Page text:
Other People’s Property

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This column first appeared on Latino Rebels

 

American property has more rights than American people, at least the people without property. Cops have been killing unarmed Black people across the country, and when Black people try to defend their lives against the police through protest, they must remain peaceful always, even when the police themselves use violence. But a property owner can use deadly force when defending his stuff; in places like Philly, strangers are allowed to stalk the streets with weapons in broad daylight (they’re white, of course) looking for other people‘s property to defend, even with deadly force. But a Black man defending his body, and his life, with any force—that’s against the law in most places in America.

A cop with a gun can shoot an unarmed Black man for defending himself, and at most he’ll get fired, maybe even charged with a crime, though not normally, and usually for some minor crime. Cops killing Black people is a minor crime, apparently.

Not like looting, which most people agree is way worse.

When Jefferson had to list three basic human rights, he named “Life, Liberty, and the pursuit of Happiness,” which he must’ve thought was an improvement on Locke’s original, “life, liberty, and estate,” meaning property. An odd choice for Jefferson to make, considering he himself owned a bunch of slaves as his personal property, on a sprawling plantation outside Charlottesville. Any person who buys or sells other people clearly believes in property.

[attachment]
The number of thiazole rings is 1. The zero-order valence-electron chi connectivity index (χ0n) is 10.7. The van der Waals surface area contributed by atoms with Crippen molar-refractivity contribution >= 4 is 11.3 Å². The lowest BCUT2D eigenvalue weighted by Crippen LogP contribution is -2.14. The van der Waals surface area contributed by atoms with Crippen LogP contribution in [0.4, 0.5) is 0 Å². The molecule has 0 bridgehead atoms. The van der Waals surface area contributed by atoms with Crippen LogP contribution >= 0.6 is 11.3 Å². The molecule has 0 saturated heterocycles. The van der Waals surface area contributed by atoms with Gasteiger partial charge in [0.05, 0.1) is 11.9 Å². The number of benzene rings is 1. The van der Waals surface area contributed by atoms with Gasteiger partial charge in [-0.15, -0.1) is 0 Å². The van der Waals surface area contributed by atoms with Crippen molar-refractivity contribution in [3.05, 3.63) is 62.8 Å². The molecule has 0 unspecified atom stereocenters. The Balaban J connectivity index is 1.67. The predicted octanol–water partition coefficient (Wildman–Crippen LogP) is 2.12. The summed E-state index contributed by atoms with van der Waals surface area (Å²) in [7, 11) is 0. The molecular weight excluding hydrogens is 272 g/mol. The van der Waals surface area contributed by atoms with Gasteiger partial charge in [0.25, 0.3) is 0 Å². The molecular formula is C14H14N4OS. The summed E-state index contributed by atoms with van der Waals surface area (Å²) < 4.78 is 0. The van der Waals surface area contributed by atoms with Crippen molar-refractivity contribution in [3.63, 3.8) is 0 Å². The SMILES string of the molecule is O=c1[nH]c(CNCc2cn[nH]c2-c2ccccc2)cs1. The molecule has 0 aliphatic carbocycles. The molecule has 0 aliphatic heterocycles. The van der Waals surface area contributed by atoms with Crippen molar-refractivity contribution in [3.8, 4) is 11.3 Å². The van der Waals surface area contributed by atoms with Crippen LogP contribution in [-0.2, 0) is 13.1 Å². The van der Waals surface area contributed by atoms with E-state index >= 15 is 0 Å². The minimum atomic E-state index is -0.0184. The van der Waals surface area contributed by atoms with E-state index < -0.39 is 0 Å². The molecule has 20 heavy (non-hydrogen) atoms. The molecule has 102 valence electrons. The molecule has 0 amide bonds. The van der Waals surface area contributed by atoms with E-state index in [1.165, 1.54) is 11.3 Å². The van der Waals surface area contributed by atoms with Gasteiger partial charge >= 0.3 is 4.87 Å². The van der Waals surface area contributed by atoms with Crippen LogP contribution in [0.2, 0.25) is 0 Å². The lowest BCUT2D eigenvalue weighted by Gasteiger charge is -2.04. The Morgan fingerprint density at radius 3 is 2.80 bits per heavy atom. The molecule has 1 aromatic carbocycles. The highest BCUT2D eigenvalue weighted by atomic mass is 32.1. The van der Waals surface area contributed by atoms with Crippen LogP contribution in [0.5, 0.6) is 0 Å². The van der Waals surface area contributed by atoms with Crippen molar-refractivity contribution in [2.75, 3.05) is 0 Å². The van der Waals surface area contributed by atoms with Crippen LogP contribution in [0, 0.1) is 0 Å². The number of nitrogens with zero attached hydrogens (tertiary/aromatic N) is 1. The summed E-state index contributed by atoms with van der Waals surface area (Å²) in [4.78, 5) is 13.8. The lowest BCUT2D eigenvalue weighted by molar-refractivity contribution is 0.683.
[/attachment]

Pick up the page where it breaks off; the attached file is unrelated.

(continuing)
About a decade after Jefferson died, Proudhon famously made the claim that “Property is theft!” If I understood him right, the way he explained is that no person can rightfully own a piece of the earth, because it’s finite, meaning by the time you and I got here the place was all bought up. How is that fair? Why is it that I have to pay more for whatever piece of land somebody will sell me, just because I was born now and not back when there was emptier (cheaper) land?